ERP components indexing perceptual processes before the N2pc have only rarely been studied in the context of lateralized WM tasks, which is why we had not specified hypotheses a priori. We nevertheless examined possible modulations by trial type in an exploratory manner using within-subject two-way ANOVAs with the factors response correctness (correct vs. incorrect) and response confidence (confident vs. not confident), separately for the N1pc and P2pc components. However, we observed no significant main or interaction effects on the N1pc (all p-values ≥0.10) or on the P2pc (all p-values ≥0.22).

Exploratory Analysis: Correlation With WM Capacity Estimates

Individual WM capacity estimates neither correlated with the subject-specific mean reduction of the N2pc amplitude for IC vs. CC responses (r = 0.12, p = 0.50) nor with the subject-specific mean reduction of the early CDA amplitude for IN vs. IC responses (r = −0.13, p = 0.45).

Discussion

The present study provides important insights into the role of encoding and maintenance processes for failures in WM performance, by analyzing electrophysiological correlates of different types of responses in the delayed orientation-discrimination task in healthy participants. Our key findings derived from t-statistics are (i) that during WM encoding the target-related N2pc component was significantly reduced for IC responses compared to CC responses, whereas, (ii) the maintenance-related CDA component was similar for correct and incorrect responses when given with high confidence. (iii) In contrast, the amplitude of the early CDA was significantly reduced for IN responses relative to IC responses. However, the amplitude of the late CDA was not significantly reduced for IN responses compared to IC responses. Together, these ERP findings suggest a functional dissociation between confident and not-confident errors in the delayed orientation-discrimination task, with IC responses reflecting inefficient WM encoding (supporting Hypothesis 1) and not-confident errors most likely reflecting inefficient WM maintenance (supporting Hypothesis 2). This is in line with the previous behavioral evidence derived from studies that manipulated either the delay length (Mayer et al., 2018) or encoding demands (Mayer et al., 2011) in the spatial delayed response task. In addition, these findings are consistent with previous neuroimaging results (Lee et al., 2008) indicating that confident errors are not due to failures during the active maintenance of WM contents. However, the previous study did not assess neural activity associated with WM encoding, because functional magnetic resonance imaging lacks the temporal resolution necessary to resolve between encoding and maintenance processes. By combining the analysis of different types of responses depending on the trial-to-trial level of self-reported subjective response confidence with electrophysiological measurements, we were in the present study able to disentangle the contribution of encoding and maintenance processes to the functional limits of WM performance.

The Contribution of WM Encoding and Maintenance Failures to Limitations in WM Performance

What Are the Processes That Explain Failures of WM Maintenance?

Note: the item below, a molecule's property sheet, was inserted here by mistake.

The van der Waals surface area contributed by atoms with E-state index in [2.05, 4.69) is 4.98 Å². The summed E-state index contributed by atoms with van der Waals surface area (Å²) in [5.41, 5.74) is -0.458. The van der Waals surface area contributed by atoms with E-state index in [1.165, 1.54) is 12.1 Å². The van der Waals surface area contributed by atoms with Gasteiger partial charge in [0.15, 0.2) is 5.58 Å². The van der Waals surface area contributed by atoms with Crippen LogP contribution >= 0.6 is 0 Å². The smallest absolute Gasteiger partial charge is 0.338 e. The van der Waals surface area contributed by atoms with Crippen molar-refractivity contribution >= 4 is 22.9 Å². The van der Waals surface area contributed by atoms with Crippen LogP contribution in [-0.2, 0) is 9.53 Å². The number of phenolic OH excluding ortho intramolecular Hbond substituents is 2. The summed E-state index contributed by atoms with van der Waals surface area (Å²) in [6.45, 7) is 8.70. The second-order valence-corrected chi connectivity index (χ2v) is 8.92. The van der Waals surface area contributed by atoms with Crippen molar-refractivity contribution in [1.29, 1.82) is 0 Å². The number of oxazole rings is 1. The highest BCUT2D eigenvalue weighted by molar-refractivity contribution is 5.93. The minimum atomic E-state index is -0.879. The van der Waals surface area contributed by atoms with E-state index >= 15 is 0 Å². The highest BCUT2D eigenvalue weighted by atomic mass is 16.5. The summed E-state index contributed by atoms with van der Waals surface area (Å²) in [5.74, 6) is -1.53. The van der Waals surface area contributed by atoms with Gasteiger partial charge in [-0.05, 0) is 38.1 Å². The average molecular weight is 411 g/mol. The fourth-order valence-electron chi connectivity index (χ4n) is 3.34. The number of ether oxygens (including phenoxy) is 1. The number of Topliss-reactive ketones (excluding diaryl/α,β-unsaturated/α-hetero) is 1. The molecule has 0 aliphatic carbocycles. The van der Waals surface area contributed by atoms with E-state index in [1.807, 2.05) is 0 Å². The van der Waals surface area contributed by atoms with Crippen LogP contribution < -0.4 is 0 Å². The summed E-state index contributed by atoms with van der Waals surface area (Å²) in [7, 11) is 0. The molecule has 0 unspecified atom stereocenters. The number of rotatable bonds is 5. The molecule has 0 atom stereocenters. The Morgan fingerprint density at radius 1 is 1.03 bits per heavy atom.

The CDA, which persists throughout the delay interval, has been widely accepted as an electrophysiological marker of the active maintenance of visual WM contents (Vogel and Machizawa, 2004; Luria et al., 2016). In the present study the amplitude of the early CDA did not significantly differ between CC and IC responses but was reduced for IN responses. In the light of previous studies that have associated a reduction of the CDA amplitude for incorrect/poor performance trials relative to correct/good performance trials with a failure of WM maintenance (McCollough et al., 2007; Adam et al., 2018), the amplitude reduction of the early CDA associated with IN responses observed in our study may be best interpreted in terms of compromised maintenance processes that contribute to reduced WM performance. However, this CDA reduction was not consistently found in the present sample (i.e., the effect was found for the early but not the late CDA and it was not found when calculating LMMs), and therefore interpretations are only preliminary. Importantly, early CDA amplitudes were reduced only when incorrect responses were given with low confidence. As suggested by behavioral findings, response confidence predicts the precision of visual WM representations (Rademaker et al., 2012; Peters et al., 2019). In addition, it has been shown that the CDA amplitude reflects not only the number of stored items but also the precision with which items are maintained especially when the number of items is small (Machizawa et al., 2012). Therefore, not-confident errors associated with low early CDA amplitudes in our study might reflect reduced precision with which orientations were maintained, leading in turn to WM performance failures. Most importantly, we found no evidence for a reduction of early and late CDA amplitudes for trials with IC responses relative to those with CC responses. (Note, however, that analyses of Bayes factors for these null results did not provide strong evidence for the null hypothesis, so that these results should be replicated in a study with more statistical power). In contrast, during WM encoding, the N2pc amplitude was reduced for IC vs. CC responses, which indicates a failure of WM encoding. Together, these findings suggest that despite erroneous encoding, WM representations, potentially the wrong ones (i.e., “false memories”), were maintained accurately and with stability throughout the delay interval in IC trials. Interestingly, these findings are in line with predictions from a neurocomputational network model of spatial WM deficits in schizophrenia that has linked synaptic alterations in prefrontal circuits to specific types of errors that are conceptually very similar to the confident and not-confident errors as defined in our behavioral study (Cano-Colino and Compte, 2012). Specifically, in this model not-confident errors were characterized by a decay in the stimulus-specific network activity by the end of the delay period reflecting decreased stability of the WM representation during the delay phase. In contrast, confident errors were associated with spontaneous activity representing random spatial locations which emerged in the encoding phase of the task and remained high throughout the delay period. Thus, reduced WM performance cannot in every case be explained solely by the loss of information during the delay period. Rather, these findings suggest that cognitive and neural models of WM need to take into account that reduced WM performance can also result from inefficient processes during WM encoding.